Respondents say their inability to measure accurately and exhaustively is the leading roadblock. Just 9% measure their total emissions comprehensively, while 81% confess to omitting some of their internal (Scopes 1 and 2) emissions. Meanwhile, 66% of the organizations we surveyed do not report any of their external (Scope 3) emissions. Perhaps more surprising is that our respondents estimate an average error rate of 30% to 40% in their emissions measurements. If companies don’t have complete and high-quality emissions baselines, how can they analyze their current footprints, designate appropriate targets, design the right initiatives, and, ultimately, track the results?

Companies that calculate only the emissions from their own production processes may greatly underestimate total emissions—including those generated by the production and delivery of inputs and product packaging, as well as customer use. For example, one US-based housewares retailer initially excluded usage emissions from the ovens and microwaves it sold. Including them increased the retailer’s reported emissions in that product category, the company’s largest, by 130%.

If organizations are to halve their emissions by 2030 in accordance with the Paris Agreement—and eventually achieve net zero—they must be able to measure exhaustively, accurately, and frequently. Without understanding the full extent and composition of their internal and external emissions, they cannot know where to focus their reduction efforts.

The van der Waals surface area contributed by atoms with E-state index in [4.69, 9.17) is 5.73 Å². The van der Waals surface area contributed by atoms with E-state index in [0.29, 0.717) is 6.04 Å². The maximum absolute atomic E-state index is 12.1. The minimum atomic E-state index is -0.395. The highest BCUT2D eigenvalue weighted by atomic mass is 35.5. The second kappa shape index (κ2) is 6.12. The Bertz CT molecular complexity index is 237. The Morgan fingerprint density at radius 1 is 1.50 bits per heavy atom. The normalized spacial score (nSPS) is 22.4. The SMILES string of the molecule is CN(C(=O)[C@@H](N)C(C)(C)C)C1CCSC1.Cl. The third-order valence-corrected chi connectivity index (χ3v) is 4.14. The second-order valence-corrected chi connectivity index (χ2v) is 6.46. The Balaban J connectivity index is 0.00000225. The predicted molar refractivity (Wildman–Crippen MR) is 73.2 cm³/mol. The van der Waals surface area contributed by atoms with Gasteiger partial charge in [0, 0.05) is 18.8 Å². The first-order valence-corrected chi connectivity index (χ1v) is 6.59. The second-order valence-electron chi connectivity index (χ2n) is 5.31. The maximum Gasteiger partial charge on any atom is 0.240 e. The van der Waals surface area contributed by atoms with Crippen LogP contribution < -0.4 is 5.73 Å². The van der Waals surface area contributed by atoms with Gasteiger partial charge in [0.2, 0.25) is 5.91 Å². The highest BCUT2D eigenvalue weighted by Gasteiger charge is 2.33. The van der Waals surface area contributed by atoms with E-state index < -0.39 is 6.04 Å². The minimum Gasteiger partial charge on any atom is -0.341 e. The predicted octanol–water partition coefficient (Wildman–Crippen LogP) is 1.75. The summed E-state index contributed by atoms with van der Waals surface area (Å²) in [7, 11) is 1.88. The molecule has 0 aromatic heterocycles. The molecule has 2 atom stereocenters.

New AI-supported tools can help companies meet this challenge by taking their measurement and tracking capabilities to the next level. Businesses can leverage these tools to automatically ingest and report data, calculate a carbon footprint, run simulations, set targets, manage a global portfolio of abatement initiatives, and more. Our experience suggests that AI can directly enable the reduction of companies’ emissions by as much as 40% through identifying the best initiatives, tracking results, and optimizing operations.

Leading in the New Reality

Learn more about shaping the new reality

The authors thank Tiphaine Ramanantsoa, Anouk Placet, François Candelon, Romain de Laubier, and Michel Frédeau for their contributions to this publication.


BCG GAMMA is BCG’s global team dedicated to applying artificial intelligence and advanced analytics to business at leading companies and organizations. The team includes 800-plus data scientists and engineers who apply AI and advanced analytics expertise (e.g., machine learning, deep learning, optimization, simulation, text and image analytics) to build solutions that transform business performance. BCG GAMMA’s approach builds value and competitive advantage at the intersection of data science, technology, people, business expertise, processes and ways of working. For more information, please visit our web page.

Use AI to Measure Emissions—Exhaustively, Accurately, and Frequently